Last year, more people were watching eSports across the world than NHL ice hockey. It is the fastest growing spectator sport currently and the growth shows no signs of slowing. Could football soon be usurped as the world’s most lucrative sport?

Most lucrative sports

Currently, football is the most profitable sport in the world, by a significant margin. The five largest club tournaments in the world (the Premier League, Bundesliga, La Liga, Serie A and Ligue 1) generate around £12.3 billion per year alone.

The sports most likely to catch football are all specific to North America, namely American football, baseball and basketball. The NFL generates less revenue than ‘soccer’, but despite only seriously played in the United States and Canada it generates approximately £10.84 billion per year. If it were more widespread, perhaps it would be a serious challenger.

The NFL generates less revenue than ‘soccer’.

The revenue generated by any sport is based almost entirely on its appeal to viewers and spectators. The Super Bowl is the showcase event in the NFL and is watched by around 110m people worldwide, contrasting with 350m who watch the Champions League final. The 2014 World Cup final was watched by one billion. Currently, the round ball beats any other shape hands down.

Those sorts of figures attract investors, sponsors and all the other revenue streams typical of the sports industry. Whether it is the Premier League, Champions League or an international competition, football has the viewing market cornered. For now.

The ascent of eSports

eSports is on the rise though, and rapidly so. Major broadcasters are beginning to take interest and eSports are regularly broadcast live via services such as Twitch. In some countries, such as the US, South Korea and Norway they’re also making their way on to mainstream television.

The attraction of eSports is a player can enter at a proficient level without the sort of pressure a ‘proper’ sportsman must endure. Kids are exposed to gaming from an early age and can hone their skills without the world taking note. They can stream from their own console, too, creating overnight stars if they have the right appeal.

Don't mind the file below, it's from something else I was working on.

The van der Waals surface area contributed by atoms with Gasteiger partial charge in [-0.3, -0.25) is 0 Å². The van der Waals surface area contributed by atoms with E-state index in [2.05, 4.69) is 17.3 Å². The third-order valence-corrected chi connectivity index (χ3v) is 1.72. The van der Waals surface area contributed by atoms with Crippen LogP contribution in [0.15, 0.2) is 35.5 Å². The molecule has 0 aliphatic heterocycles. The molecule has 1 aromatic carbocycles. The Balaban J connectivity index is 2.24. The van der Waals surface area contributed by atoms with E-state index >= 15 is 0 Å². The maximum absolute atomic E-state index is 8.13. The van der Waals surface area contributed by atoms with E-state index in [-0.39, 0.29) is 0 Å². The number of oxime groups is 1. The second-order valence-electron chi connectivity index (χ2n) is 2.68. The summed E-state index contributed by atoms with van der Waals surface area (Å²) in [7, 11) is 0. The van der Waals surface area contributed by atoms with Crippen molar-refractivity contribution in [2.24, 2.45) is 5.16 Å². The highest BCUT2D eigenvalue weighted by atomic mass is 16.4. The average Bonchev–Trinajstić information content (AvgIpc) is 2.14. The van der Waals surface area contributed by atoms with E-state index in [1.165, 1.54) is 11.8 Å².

The financial rewards are in place, too. The highest earning eSports competitors have made more than £1m by playing computer games. The genre is even making celebrities out of non-players, too: John Bain made a name for himself commentating on events and now has over two million YouTube subscribers. That attracts investment and advertising.

The highest earning eSports competitors have made more than £1m.

Will eSports ever overtake football as the most lucrative industry? Whilst the rise is phenomenal and the potential yet to be fully realised, the global appeal of football will always ensure it is at the peak of world sports.

Football’s mass appeal

Football is a universal language. If you have a football in your hand, you can instantly communicate with any nationality, religion or creed. The same cannot be said for a PlayStation controller. Also, whilst viewing figures are strong, there will only be a finite appeal in watching some else play a computer game. Half the world’s population have a console of some description, we can all pick up a controller in our spare time. Few of us can play eleven-a-side football to any standard at all.

Football isn’t just a sport; it isn’t just a language. It is a culture; for some, a way of life. It creates moments of real drama and passion – not just on a screen in our living room, but in person, too. It is a theatre constantly playing out storylines and drama. It creates fairy tale heroes and pantomime villains and it never ceases to amaze or delight.

eSports, whilst popular now, will never be able to recreate that sense of belonging one gets from supporting his or her football team, that element of togetherness fans feel in the wake of their team’s achievements, or the shared pains of defeat or relegation.

Viewing figures are one thing, but emotion and involvement in the deepest sense is something that you will never recreate with a controller and a TV screen. Investors and advertisers know this to be true. That is why, despite this latest challenge, football will always remain the most lucrative sport in the world.